Friday, July 16, 2010
Trial by Fire--Chris Michael Nimphius: Part 2
Last January on my 23rd birthday I checked into the hospital, as suggested by my neurologist, to have a battery of tests run. I had MRI’s, CT scans, a spinal tap, HIV and AIDS test, and saw an infectious disease specialist. Everything came back stellar except for an elevated white blood cell count. They released me from the hospital, told me I had migraine issues, and prescribed meds.
They suggested I see a balance specialist next, so I had a balance test done. It showed slight damage in my left ear but was at the marginal level to have any impact. The specialists said I had a vestibular problem and needed balance therapy. I went along with it and had balance therapy three times a week.
Each time I went my vertigo increased gradually and the therapist was perplexed that I hadn’t shown any improvement. I decided to go seek a second opinion at the Eye and Ear Infirmary in NYC, one of the best. I took another vestibular test and various others. This time nothing came back at all. I went to the head of the department who was well renowned for making “miracles” happen with his patients. He treated me for four months, again with no substantial gains. A very confident man, he was baffled and told me he was deeply sorry that he could do nothing for me.
I was near the end of my rope. I didn’t know where to turn. I was deteriorating rapidly. I had completely abandoned the life I once cherished. I couldn’t move out of bed, and trying to maintain simple dialog with someone seemed next to impossible. I began to be moody, and found my emotional threshold was on a very short line. All the neurological factors began to come into play--the brain fog, poor concentration, poor memory, shaking, light sensitivity, anxiety, head tremors, blurred vision, heart palpitations, dyslexic indications, and problems with sensory integration.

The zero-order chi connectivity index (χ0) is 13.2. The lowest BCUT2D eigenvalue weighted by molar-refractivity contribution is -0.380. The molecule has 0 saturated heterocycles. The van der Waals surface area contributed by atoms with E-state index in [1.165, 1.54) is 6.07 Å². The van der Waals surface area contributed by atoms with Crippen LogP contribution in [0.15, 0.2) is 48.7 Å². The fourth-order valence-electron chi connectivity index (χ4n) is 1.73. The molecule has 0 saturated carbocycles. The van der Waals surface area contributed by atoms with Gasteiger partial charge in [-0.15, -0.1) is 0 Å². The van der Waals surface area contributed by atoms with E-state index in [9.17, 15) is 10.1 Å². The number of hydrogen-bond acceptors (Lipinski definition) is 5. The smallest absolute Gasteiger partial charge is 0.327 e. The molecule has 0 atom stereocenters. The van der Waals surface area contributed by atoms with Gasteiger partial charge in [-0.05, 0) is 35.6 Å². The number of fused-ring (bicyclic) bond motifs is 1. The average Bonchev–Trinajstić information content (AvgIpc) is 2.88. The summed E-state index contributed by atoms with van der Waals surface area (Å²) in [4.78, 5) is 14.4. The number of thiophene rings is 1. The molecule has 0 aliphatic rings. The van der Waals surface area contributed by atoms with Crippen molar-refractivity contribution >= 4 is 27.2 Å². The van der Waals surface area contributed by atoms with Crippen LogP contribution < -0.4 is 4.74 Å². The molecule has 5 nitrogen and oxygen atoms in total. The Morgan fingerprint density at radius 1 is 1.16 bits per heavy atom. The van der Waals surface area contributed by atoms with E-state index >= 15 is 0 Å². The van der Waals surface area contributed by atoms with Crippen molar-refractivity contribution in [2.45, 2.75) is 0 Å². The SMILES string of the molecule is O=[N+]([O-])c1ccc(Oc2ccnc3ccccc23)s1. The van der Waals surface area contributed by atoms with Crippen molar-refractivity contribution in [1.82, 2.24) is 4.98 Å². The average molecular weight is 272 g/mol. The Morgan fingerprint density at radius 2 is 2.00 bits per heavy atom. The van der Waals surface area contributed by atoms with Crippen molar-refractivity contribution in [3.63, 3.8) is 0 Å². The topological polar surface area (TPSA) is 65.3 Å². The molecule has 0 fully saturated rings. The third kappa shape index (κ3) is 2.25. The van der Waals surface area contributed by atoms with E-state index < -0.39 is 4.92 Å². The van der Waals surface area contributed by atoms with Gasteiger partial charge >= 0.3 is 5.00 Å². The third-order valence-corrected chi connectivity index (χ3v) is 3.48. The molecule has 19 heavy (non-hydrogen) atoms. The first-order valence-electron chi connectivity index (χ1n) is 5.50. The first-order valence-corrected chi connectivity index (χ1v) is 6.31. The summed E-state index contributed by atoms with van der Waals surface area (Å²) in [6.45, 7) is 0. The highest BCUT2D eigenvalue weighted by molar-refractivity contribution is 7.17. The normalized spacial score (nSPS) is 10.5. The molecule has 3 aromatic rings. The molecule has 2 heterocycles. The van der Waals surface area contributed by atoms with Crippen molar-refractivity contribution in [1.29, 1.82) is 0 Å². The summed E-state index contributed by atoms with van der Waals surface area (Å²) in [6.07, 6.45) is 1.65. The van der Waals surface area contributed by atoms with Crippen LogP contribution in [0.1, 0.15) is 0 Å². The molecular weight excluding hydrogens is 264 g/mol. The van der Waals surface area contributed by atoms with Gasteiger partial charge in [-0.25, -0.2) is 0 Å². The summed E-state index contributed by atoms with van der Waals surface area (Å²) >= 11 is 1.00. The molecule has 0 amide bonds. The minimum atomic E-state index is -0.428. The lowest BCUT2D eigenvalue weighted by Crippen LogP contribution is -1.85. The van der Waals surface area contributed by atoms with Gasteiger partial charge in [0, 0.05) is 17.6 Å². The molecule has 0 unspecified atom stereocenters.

Mid September 2009 is when I finally stumbled upon the answer I had been looking for. A friend of the family knew someone who has been in remission from Lyme disease for nearly eight years. She was informed about my symptoms, and urgently told me I should go see her LLMD. She said her case sounded an awful lot like mine. So I booked my first appointment with an LLMD in Mount Kisco, NY.
He wrote down my symptoms and took blood. The doctor immediately put me on Amoxicillin and was convinced I had Lyme. My blood work returned, and I received a negative result once again. The doctor was not discouraged, and stated that this happens to about 50% of patients due to inaccurate tests. He said it’s often referred to as a false negative. The only concrete evidence was that my white blood cell count was elevated substantially, and he called these Lyme marker indicators. He is basing my case on the literature and not the tenuous tests and knowledge that surround this dreadful disease.
The oral prescriptions I was on for two months did virtually nothing for me, so now I am on the big dog “Rocephin IV” coupled with Zithromax. The first two months I started to make some headway, with suppression of fatigue, dizziness, migraines, heart palps, brain fog, concentration, blurred vision and so on. Then I started to herx badly around week ten.